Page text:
Marie NDiaye. Photo: © Catherine Hélie. Courtesy of Knopf Publishing Group.
I cannot think of a novelist who has been so consistently recommended to me with unfettered enthusiasm as Marie NDiaye. This week I began reading her with The Cheffe (translated from the French by Jordan Stump), the work of a masterful prose stylist calmly and elegantly assembling layers of psychological realism with the same precision and focus her titular character might use to prepare one of her famous dishes. The story of the Cheffe is told by way of an unnamed narrator’s lovesick memories, a clever and impressive construct that presents a portrait of a woman who is both mystic and artist. The narrator’s reverent tone lends the novel a hagiographical quality as it examines artistic obsession and devotion with a grace that, to me, inspires enthusiastic recommendation. —Lauren Kane
At only fifteen minutes in length, the 2018 short film Blood Orange brews up a bizarre and cruel ambience with the lightest of touches, creating a viewing experience that is equal parts concerning and charming. Despite the ableism, murder of pets, and other violent ends, this little Australian film feels somber only when removed from the context of the delightful narration that bookends the story. The whimsical piano tune and the Wes Anderson–esque voice-over gave me space to enjoy the film’s craft rather than wallow in its darkness, thereby creating a fiendishly pleasant dark humor that I wish we saw more of in film. —Carlos Zayas-Pons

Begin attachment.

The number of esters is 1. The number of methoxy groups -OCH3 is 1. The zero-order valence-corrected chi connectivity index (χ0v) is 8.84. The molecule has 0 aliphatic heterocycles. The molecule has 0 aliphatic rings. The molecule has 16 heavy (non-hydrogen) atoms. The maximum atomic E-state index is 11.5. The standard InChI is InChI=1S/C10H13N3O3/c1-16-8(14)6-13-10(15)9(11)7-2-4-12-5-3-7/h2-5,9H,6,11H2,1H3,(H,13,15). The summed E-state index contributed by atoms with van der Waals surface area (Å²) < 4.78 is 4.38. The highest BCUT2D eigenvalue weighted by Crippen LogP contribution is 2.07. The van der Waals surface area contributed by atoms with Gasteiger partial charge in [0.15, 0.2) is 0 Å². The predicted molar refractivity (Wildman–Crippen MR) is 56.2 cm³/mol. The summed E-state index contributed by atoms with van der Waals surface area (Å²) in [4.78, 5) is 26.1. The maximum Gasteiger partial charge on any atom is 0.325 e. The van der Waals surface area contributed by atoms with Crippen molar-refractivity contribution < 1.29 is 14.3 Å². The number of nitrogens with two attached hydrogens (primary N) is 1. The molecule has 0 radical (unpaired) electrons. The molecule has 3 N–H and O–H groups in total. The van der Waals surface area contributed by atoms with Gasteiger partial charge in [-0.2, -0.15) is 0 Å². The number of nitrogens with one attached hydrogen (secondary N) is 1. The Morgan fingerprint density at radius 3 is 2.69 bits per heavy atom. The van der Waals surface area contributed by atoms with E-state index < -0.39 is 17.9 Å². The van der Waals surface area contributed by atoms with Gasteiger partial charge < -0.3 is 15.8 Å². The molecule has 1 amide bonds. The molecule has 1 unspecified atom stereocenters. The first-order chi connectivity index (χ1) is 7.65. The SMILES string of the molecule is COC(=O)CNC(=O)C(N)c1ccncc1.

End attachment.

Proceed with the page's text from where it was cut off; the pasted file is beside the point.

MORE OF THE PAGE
I picked up the poet Choi Seungja’s Phone Bells Keep Ringing for Me, translated by Won-Chung Kim and Cathy Park Hong, because she was an influence on Kim Hyesoon, whose collection Autobiography of Death (translated by Don Mee Choi) I haven’t been able to stop thinking about since I read it in 2019. Choi first started publishing in 1979 and has since then become, as Hong explains in her preface to the book, “one of the most influential feminist poets in South Korea.” The work included in this collection is stark in its examination of the power differentials between men and women. Loneliness, the politics of the twentieth century, and the body all appear as topics in poems such as “Toward You” (“I will come to you. / Like syphilis germs flowing through veins, / like death gripping life”) and “The End of a Century” (“The 1970s were a horror / and the 1980s a humiliation. / Now, what stigma will the end of this century stick with me?”). I’m in awe of how bracing these poems can be, how critical and clear-eyed Choi is about the destructive elements of consumerism, patriarchy, and heterosexual love. —Rhian Sasseen
Choi Seungja. Photo: Sinyong Kim. Courtesy of Action Books.